Mini Stories from Science

125. The Chinese tea ceremony

The Chinese New Year, which began this year on January 28th, is a big deal in Sydney, which has a large and vibrant Chinese community, some of whose families go back to the gold rush days of the 1850s. As part of the celebrations, the Art Gallery of New South Wales...

124. Trump, Russia and Lysenko: A cautionary tale

Submitted to Washington Post just before Christmas 2016. Nearly made it, but eventually missed out, The message for science is sadly stark. The U.S. should learn from Russian history “Are you now, or have you ever been, a climate scientist?” Donald Trump’s recent...

123. What’s that smell?

What’s that smell? A school playground joke from my childhood concerns a new deodorant called “vanish”. It makes you invisible, so that no one can see where the smell is coming from. But how can we seriously get rid of bad smells? One way, which makes the...

122. Are there ghosts?

In an earlier post (http://lenfisherscience.com/98-necessary-mysteries/) I wrote about necessary mysteries – concepts and ideas that are beyond our direct experience, but which scientists have been forced to accept in order to make sense of that experience. Note that...

121. Popular mechanics and popular maths

I must have been just nine or ten years old when I discovered the American magazine “Popular Mechanics” in our local library. It was the stuff of dreams. My real world, where my parents could not afford to buy me a bicycle, let alone own a car themselves, was replaced...

119. Science in the real world: predicting society

If you think that science, and scientific thinking, have little to do with the rough-and-tumble of the real world, think again – and take a look at this wonderful paper by a group of psychologists and mathematicians from the Cornell-Princeton-Yale triangle...

118. Gassing on about neon

A recent article provides an exciting glimpse into one way that scientists think, although you might not think it is so exciting at first glimpse. Let the scientists speak for themselves: Neon is an abundant element in the atmosphere, but it is much scarcer on Earth...

On the Fat-Headedness of Crowds

July 25th, 2016 The result of the recent UK referendum on whether to stay in or to leave Europe has come as a shock to many of us. More than one correspondent has asked me “I thought there was this thing called group intelligence which said that, the larger the group,...

117. Global Governance of Slowly Developing Catastrophic Risks

Early in 2015 I was invited, together with co-authors from the International Risk Governance Council, to write a review on the above topic for a special issue of the journal Ecological Economics. The referees liked the writing, but wanted us to add more economics...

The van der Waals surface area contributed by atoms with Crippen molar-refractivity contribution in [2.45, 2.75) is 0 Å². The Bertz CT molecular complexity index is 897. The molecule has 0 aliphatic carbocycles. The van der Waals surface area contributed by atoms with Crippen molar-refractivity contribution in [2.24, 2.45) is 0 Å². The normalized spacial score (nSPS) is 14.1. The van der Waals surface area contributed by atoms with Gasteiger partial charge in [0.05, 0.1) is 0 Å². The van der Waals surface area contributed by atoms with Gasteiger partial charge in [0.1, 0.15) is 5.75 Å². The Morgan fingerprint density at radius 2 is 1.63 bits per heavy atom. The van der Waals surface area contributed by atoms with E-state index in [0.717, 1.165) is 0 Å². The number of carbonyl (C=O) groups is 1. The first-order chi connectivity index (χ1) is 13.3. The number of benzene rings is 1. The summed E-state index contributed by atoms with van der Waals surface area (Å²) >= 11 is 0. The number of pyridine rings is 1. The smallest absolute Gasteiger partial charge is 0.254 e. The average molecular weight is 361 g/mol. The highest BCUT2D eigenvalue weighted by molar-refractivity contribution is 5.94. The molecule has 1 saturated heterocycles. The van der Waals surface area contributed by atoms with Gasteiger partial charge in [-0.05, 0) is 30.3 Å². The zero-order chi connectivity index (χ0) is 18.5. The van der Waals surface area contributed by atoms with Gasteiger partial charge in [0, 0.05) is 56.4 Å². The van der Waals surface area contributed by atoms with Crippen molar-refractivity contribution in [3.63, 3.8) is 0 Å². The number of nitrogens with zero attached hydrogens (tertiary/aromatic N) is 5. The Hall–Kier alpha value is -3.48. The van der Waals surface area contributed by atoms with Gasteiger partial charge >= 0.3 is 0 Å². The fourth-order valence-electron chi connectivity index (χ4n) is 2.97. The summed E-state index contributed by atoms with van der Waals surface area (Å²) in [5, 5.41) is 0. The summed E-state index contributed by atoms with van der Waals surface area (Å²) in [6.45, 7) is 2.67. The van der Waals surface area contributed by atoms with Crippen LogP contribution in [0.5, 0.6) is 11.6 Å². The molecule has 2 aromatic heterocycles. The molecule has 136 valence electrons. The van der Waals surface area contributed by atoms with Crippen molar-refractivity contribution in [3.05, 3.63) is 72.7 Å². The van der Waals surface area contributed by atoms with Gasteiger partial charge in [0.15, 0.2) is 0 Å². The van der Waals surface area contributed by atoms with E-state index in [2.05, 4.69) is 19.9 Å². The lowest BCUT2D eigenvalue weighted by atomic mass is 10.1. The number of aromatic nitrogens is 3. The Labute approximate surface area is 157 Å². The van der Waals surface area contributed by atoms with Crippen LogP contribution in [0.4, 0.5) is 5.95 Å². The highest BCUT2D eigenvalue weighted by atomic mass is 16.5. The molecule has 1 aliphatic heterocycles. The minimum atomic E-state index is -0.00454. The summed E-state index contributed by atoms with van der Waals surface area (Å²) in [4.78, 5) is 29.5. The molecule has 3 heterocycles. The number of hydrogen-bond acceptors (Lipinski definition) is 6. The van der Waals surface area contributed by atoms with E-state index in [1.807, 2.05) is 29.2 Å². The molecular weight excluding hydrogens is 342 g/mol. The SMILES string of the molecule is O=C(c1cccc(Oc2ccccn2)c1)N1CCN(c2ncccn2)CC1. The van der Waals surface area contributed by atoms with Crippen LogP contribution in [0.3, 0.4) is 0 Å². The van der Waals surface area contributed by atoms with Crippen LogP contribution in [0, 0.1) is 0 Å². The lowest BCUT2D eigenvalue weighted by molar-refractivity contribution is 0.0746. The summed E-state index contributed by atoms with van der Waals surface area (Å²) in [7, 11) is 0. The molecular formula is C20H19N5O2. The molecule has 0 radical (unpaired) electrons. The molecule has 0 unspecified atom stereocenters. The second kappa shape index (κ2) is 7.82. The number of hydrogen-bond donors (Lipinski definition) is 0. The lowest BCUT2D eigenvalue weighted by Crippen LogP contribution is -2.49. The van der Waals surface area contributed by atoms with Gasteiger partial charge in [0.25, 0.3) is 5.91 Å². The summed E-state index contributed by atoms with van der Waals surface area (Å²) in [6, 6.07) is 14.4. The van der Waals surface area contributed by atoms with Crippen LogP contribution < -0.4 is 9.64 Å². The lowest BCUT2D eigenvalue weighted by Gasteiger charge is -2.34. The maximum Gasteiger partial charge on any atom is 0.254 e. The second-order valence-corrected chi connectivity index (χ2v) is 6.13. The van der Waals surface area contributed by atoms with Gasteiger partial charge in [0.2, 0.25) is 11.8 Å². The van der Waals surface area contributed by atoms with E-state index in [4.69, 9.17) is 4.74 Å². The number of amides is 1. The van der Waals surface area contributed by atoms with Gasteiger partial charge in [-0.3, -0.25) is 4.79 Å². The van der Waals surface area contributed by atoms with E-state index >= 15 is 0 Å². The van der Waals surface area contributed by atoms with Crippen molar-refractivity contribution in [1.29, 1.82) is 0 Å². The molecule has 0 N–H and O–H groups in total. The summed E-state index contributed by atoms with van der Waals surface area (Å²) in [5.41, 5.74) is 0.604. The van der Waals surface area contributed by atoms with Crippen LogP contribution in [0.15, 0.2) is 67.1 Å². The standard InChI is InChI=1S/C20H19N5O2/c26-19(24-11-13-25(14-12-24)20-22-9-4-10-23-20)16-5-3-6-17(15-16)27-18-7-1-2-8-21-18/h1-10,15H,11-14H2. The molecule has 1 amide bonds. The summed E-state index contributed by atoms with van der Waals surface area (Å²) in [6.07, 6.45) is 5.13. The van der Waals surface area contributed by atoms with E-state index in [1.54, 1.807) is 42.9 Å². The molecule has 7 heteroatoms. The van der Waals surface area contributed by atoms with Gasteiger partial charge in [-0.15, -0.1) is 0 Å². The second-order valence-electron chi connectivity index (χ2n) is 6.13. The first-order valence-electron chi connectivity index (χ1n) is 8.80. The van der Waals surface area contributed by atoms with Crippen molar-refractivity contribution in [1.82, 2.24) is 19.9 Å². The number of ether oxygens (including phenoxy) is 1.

116. Einstein’s sock (continued)

My latest 15 min radio broadcast in the Ockham's Razor series begins with the story of why Einstein decided not to wear socks (see Mini Story #7), but goes on to encompass how we can make the best decisions in our complex world and how Governments and big business are...

115. A New Theory of Vacuum Cleaning

It is said that Pierre Curie could never enter his own laboratory while an experiment was in progress, because his body had become so radioactive that his mere presence discharged the sensitive electrometers. It was while pondering this story that I came up with my...

114. Mastering complexity – I’m going to give it a try

In story fourteen I argued that science, like sex, thrives on diversity. I quoted from Peter Medawar, and the quote is worth repeating: There is no such thing as a Scientific Mind. Scientists are people of very dissimilar temperaments doing different things in very...

112. If you want to survive a lightning strike, be a redhead

A picture has been circulating (http://gizmodo.com/this-bison-was-struck-by-lightning-and-emerged-ugly-but-1751814626) of a bison that survived a lighting strike. The thing that struck me particularly was that the bison had red hair. “So what?” you might ask. The...

111. Let’s dance – nano style

How can we better integrate science and the arts? Drama seems a fairly obvious medium for integration, and Michael Frayn used it effectively with his play “Copenhagen,” which dramatized the 1941 meeting between Niels Bohr and Werner Heisenberg. Dance is a lot less...

110. My granddaughter’s first experiment

We bought my 11 year-old granddaughter a chemistry set for Christmas. It was her idea, not ours, maybe stimulated by the fact that both of her parents are scientists. We chose one where she could do plenty of colour change reactions; in fact, the first experiment in...

109. What a coincidence! What, a coincidence?

I was just about to write something on the subject of coincidence when, coincidentally, I came across a post by Steve Strogatz (@Stevenstrogatz) on the subject of coincidence. It’s a very important part of scientific thinking, because distinguishing coincidence from...

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